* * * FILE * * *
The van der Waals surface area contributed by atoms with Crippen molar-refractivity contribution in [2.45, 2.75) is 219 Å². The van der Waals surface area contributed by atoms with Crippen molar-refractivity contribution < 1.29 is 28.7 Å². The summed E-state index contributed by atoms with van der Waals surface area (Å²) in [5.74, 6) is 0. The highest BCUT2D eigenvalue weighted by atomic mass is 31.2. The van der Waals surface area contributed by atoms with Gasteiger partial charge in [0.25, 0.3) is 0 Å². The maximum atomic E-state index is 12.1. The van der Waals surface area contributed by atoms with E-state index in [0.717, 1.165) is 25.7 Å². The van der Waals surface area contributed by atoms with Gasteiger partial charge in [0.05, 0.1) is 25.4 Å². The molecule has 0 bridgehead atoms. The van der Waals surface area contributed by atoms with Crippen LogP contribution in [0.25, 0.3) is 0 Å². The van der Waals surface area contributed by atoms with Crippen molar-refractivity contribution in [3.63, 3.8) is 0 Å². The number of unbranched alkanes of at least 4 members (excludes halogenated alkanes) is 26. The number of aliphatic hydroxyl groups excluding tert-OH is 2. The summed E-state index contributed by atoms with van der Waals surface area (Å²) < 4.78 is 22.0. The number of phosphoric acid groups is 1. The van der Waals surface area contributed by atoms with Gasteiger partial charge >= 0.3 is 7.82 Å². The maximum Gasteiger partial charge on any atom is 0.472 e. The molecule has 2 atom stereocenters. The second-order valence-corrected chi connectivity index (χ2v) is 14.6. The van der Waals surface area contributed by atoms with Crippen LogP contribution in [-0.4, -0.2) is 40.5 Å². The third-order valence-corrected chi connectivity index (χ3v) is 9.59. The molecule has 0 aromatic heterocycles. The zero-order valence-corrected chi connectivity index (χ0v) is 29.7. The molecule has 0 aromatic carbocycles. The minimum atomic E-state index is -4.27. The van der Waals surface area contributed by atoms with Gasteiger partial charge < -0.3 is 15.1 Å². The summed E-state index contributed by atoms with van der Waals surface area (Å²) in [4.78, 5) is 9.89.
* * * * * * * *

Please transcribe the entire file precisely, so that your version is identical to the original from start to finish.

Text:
The van der Waals surface area contributed by atoms with Crippen molar-refractivity contribution in [2.45, 2.75) is 219 Å². The van der Waals surface area contributed by atoms with Crippen molar-refractivity contribution < 1.29 is 28.7 Å². The summed E-state index contributed by atoms with van der Waals surface area (Å²) in [5.74, 6) is 0. The highest BCUT2D eigenvalue weighted by atomic mass is 31.2. The van der Waals surface area contributed by atoms with Gasteiger partial charge in [0.25, 0.3) is 0 Å². The maximum atomic E-state index is 12.1. The van der Waals surface area contributed by atoms with E-state index in [0.717, 1.165) is 25.7 Å². The van der Waals surface area contributed by atoms with Gasteiger partial charge in [0.05, 0.1) is 25.4 Å². The molecule has 0 bridgehead atoms. The van der Waals surface area contributed by atoms with Crippen LogP contribution in [0.25, 0.3) is 0 Å². The van der Waals surface area contributed by atoms with Crippen molar-refractivity contribution in [3.63, 3.8) is 0 Å². The number of unbranched alkanes of at least 4 members (excludes halogenated alkanes) is 26. The number of aliphatic hydroxyl groups excluding tert-OH is 2. The summed E-state index contributed by atoms with van der Waals surface area (Å²) < 4.78 is 22.0. The number of phosphoric acid groups is 1. The van der Waals surface area contributed by atoms with Gasteiger partial charge >= 0.3 is 7.82 Å². The maximum Gasteiger partial charge on any atom is 0.472 e. The molecule has 2 atom stereocenters. The second-order valence-corrected chi connectivity index (χ2v) is 14.6. The van der Waals surface area contributed by atoms with Crippen LogP contribution in [-0.4, -0.2) is 40.5 Å². The third-order valence-corrected chi connectivity index (χ3v) is 9.59. The molecule has 0 aromatic heterocycles. The zero-order valence-corrected chi connectivity index (χ0v) is 29.7. The molecule has 0 aromatic carbocycles. The minimum atomic E-state index is -4.27. The van der Waals surface area contributed by atoms with Gasteiger partial charge < -0.3 is 15.1 Å². The summed E-state index contributed by atoms with van der Waals surface area (Å²) in [4.78, 5) is 9.89.